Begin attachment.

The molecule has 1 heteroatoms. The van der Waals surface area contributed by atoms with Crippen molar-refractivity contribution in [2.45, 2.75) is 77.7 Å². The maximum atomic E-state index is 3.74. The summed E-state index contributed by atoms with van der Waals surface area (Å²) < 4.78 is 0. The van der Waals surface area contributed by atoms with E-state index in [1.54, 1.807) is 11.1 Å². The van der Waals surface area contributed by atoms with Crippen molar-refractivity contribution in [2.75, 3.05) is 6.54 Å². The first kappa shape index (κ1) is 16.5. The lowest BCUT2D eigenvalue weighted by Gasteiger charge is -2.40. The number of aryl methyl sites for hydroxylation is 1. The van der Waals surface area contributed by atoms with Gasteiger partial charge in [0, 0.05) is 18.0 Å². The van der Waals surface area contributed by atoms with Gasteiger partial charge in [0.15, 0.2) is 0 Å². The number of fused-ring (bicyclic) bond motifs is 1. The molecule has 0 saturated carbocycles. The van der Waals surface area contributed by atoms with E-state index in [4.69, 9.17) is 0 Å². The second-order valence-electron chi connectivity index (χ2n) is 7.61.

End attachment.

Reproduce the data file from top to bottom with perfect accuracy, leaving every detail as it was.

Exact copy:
The molecule has 1 heteroatoms. The van der Waals surface area contributed by atoms with Crippen molar-refractivity contribution in [2.45, 2.75) is 77.7 Å². The maximum atomic E-state index is 3.74. The summed E-state index contributed by atoms with van der Waals surface area (Å²) < 4.78 is 0. The van der Waals surface area contributed by atoms with E-state index in [1.54, 1.807) is 11.1 Å². The van der Waals surface area contributed by atoms with Crippen molar-refractivity contribution in [2.75, 3.05) is 6.54 Å². The first kappa shape index (κ1) is 16.5. The lowest BCUT2D eigenvalue weighted by Gasteiger charge is -2.40. The number of aryl methyl sites for hydroxylation is 1. The van der Waals surface area contributed by atoms with Gasteiger partial charge in [0, 0.05) is 18.0 Å². The van der Waals surface area contributed by atoms with Gasteiger partial charge in [0.15, 0.2) is 0 Å². The number of fused-ring (bicyclic) bond motifs is 1. The molecule has 0 saturated carbocycles. The van der Waals surface area contributed by atoms with E-state index in [4.69, 9.17) is 0 Å². The second-order valence-electron chi connectivity index (χ2n) is 7.61.